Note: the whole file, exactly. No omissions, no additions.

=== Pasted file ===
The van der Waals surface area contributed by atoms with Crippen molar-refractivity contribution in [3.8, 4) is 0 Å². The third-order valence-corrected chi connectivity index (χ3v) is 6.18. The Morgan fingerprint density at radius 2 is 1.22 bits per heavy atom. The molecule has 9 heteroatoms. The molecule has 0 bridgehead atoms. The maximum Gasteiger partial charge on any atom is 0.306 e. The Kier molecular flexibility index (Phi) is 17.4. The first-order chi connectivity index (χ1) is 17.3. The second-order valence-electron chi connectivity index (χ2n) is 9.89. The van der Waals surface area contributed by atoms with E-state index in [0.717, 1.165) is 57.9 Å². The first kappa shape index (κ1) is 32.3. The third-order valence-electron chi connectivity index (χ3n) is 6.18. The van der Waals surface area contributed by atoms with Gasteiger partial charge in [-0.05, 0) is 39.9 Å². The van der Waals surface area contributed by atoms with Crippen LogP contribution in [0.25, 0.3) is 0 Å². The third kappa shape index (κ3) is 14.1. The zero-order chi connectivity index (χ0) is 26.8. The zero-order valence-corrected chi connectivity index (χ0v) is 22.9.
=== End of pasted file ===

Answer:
The van der Waals surface area contributed by atoms with Crippen molar-refractivity contribution in [3.8, 4) is 0 Å². The third-order valence-corrected chi connectivity index (χ3v) is 6.18. The Morgan fingerprint density at radius 2 is 1.22 bits per heavy atom. The molecule has 9 heteroatoms. The molecule has 0 bridgehead atoms. The maximum Gasteiger partial charge on any atom is 0.306 e. The Kier molecular flexibility index (Phi) is 17.4. The first-order chi connectivity index (χ1) is 17.3. The second-order valence-electron chi connectivity index (χ2n) is 9.89. The van der Waals surface area contributed by atoms with E-state index in [0.717, 1.165) is 57.9 Å². The first kappa shape index (κ1) is 32.3. The third-order valence-electron chi connectivity index (χ3n) is 6.18. The van der Waals surface area contributed by atoms with Gasteiger partial charge in [-0.05, 0) is 39.9 Å². The van der Waals surface area contributed by atoms with Crippen LogP contribution in [0.25, 0.3) is 0 Å². The third kappa shape index (κ3) is 14.1. The zero-order chi connectivity index (χ0) is 26.8. The zero-order valence-corrected chi connectivity index (χ0v) is 22.9.